Our Thoughts on our Varroa Treatments
Well as per our blog post “Its Autumn in New Zealand – The Time to Treat is here“, over the last three weeks we’ve been treating all our hives. Our goal was to reduce the amount of varroa mites in the hives, going into the New Zealand winter.
We don’t want too many mites going into winter. As the hive population decreases in a colony, a high number of mites will take over and you may lose that hive over the colder months.
Once your Varroa treatments are finished you need to check that your treatment worked as expected. Some treatments are dependent on the temperature to work. Some other treatments (such as Apistan) have been found not to work at all with some resistant mites.
Here is a breakdown of the days we did our Varroa Treatments:-
The Varroa treatments used were Oxalic acid crystals and Api Life Var
Well today is going to be full on, the morning started by adding Api life var to the four hives in the organic farm apiary. Did a full inspection on one hive, but will need to speed up if I am going to complete thirteen hives by the end of the day.
We are going doing to do around 40% of our hives with the Vaporiser, these are the hives with the kiwimana Meshboards, we put the vaporiser in the back so not to crush any bees in the process. The rest of the hives we are going to use Api Life Var. Which is a Thymol based product.
It was a bloody hot day and I managed to get four done before lunch time, this leaves with nine to do after lunch. The vaporiser ones should be much easier as I don’t need to open up the hives at all.
All completed but got a bad case of sun stroke in the process, so wasn’t feeling the best for a couple of days. Next week I must break up the sessions, but with the predicted rainfall this could prove difficult.
A rainy Day for Varroa Treatments
It had been predicted that Sunday was going to rain, so I started the treatments on Friday.
As it turns out the rain stated on Saturday instead, so I was doing treatments between the rain showers. Which made it interesting, some of the bees were not too happy about opening up their home just as the rain had stopped.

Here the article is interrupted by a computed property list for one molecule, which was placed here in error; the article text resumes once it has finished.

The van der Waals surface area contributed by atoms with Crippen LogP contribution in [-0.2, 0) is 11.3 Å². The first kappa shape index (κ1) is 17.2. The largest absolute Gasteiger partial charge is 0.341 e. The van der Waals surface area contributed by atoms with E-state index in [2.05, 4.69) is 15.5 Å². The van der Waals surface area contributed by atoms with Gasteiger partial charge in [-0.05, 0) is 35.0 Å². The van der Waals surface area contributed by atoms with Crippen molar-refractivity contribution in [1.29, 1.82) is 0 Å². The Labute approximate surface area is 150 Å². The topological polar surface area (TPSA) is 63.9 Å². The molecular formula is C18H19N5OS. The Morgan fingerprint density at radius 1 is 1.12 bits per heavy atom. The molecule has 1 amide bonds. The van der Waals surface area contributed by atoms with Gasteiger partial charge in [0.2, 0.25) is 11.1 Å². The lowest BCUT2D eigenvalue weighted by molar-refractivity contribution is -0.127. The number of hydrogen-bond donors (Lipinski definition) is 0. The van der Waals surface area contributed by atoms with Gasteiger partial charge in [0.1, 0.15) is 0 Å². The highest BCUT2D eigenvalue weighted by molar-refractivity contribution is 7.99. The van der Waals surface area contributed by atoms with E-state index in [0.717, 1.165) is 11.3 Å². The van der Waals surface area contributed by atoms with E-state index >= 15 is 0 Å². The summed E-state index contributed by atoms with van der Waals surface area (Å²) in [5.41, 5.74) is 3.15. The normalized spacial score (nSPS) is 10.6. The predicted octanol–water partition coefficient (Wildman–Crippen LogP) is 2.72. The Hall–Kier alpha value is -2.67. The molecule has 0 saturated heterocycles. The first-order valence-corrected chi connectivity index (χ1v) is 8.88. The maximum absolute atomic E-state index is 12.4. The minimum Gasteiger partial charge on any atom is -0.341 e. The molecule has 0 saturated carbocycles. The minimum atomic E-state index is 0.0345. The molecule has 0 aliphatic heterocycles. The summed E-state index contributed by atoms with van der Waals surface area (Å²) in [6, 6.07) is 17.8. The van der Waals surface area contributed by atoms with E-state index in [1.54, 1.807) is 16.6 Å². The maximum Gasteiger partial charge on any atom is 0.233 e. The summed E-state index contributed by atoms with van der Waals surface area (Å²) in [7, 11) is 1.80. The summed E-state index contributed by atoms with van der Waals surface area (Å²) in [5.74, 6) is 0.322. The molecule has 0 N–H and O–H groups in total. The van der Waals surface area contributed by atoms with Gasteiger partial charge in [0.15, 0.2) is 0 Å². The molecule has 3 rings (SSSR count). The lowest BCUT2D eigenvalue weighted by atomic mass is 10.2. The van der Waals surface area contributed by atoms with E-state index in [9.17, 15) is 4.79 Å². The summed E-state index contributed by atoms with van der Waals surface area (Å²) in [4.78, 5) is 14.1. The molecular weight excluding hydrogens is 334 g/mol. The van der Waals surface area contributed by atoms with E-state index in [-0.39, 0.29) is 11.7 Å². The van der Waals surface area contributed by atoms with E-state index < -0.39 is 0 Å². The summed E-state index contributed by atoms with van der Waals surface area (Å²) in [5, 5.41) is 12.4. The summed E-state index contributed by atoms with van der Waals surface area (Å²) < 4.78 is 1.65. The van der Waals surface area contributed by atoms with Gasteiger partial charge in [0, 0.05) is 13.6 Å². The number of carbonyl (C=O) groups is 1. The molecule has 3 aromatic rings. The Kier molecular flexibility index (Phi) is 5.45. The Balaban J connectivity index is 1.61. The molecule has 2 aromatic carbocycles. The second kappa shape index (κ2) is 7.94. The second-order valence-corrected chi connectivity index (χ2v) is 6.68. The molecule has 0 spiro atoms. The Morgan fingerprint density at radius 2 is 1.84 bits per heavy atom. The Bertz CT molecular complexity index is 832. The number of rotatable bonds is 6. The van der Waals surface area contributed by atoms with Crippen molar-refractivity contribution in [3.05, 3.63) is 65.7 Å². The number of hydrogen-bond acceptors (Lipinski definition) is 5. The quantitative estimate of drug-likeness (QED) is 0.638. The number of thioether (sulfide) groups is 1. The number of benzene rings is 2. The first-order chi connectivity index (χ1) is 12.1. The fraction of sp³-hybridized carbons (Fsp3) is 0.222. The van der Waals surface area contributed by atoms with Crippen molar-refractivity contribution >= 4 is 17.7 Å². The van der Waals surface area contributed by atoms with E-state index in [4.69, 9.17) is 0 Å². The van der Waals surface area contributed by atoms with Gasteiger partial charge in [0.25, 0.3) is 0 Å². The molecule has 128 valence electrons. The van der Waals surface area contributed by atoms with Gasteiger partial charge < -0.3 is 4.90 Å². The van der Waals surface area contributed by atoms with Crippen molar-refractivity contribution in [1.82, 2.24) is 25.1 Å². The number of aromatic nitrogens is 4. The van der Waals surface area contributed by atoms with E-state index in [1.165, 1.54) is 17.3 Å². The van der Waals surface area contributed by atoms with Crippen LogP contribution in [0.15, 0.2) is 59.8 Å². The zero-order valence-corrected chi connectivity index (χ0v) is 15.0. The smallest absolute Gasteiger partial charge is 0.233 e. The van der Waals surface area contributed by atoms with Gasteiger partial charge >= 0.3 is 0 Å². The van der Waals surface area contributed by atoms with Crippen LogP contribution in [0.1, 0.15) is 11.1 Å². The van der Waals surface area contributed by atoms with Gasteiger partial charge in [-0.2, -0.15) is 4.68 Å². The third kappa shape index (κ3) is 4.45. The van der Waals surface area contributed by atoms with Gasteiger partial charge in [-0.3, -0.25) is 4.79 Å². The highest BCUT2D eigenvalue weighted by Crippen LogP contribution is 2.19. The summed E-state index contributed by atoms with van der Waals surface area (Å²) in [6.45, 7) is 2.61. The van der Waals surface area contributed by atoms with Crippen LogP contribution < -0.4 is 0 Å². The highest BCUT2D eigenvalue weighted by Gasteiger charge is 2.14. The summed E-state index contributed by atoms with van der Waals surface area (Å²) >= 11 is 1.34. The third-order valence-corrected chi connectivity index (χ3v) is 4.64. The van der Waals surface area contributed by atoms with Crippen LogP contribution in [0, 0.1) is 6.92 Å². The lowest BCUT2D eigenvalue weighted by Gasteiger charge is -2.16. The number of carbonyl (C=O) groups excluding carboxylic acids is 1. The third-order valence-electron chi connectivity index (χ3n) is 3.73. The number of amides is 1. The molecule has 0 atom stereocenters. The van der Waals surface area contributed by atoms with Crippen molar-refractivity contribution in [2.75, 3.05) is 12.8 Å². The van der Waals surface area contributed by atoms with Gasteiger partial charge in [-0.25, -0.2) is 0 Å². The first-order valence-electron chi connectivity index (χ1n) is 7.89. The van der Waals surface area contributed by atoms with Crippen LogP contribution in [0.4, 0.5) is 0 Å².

Sunday was raining all day, so it was great that we did all the hives over the last two days.
NZ Natural Beekeeping Conference
This was the weekend of the Natural Beekeeping Conference, so I only had one day to do all treatments. Which was challenge indeed, but I managed to do all hives in the one day.
I was proud of myself having done them all on one day, I must have got my technique down to a fine art.
Now we need to check the treatments have worked as expected. Watch this space, will be doing mite counts in the coming week and will report the results.
We counted the mite fall on four hives, these were all treated with the Vaporiser and Oxidic Acid. These were a result of a three day drop count. (ie. We placed a sticky board under the hive for three days, and then divide by three).
So the count is a average of the daily count of varroa mites falling out of the hive.
Here are results:-
Conclusion on our Varroa Treatments
Quoting the “Control of Varroa Book”:-
Autumn – Daily mite fall Greater than 20 mites per day. Colony collapse likely by end of season
All hives except “Swanson 1” are under or close to this threshold going into Winter, so I’m happy with the hives that were treated with the Oxidic Acid Vaporiser. We will have to look at why Swanson 1 has a higher count, and we may retreat this hive.
We need a way to check that our Varroa Treatments worked on the hives with Solid bottom boards, I need to investigate using a sugar shake method to check these hives.
This is the process where you gather 250 bees and add icing sugar to them and then count the resulting mites that fall off. I have never personally used this method, but I can see the benefit of getting a instant count. Especially on hives that you can’t do a drop count to check your varroa treatments have indeed worked.
For a good breakdown of the treatments you can use is available here “A Review of Varroa Treatments in New Zealand“. This is put out by the Ministry for Primary Industries.
How to check if your mites are resistant to the the treatments you are using, a handy document by Dr R.M. Goodwin and H. M. McBrydie VARROA RESISTANCE
What about you?
How did you get on with your Varroa Treatments this Autumn, what did you use? Was it successful? Comment below I would love to hear how it went for you?
Latest posts by Gary Fawcett (see all)
- Collecting Bee Swarms – We talk to “Swarm Patrol’s” Andrew Guzowski – KM097 - October 19, 2016
- Plant Them and they will come – KM096 - October 5, 2016
- Bee a Varroa Vigilantee with a Vengence – KM095 - September 7, 2016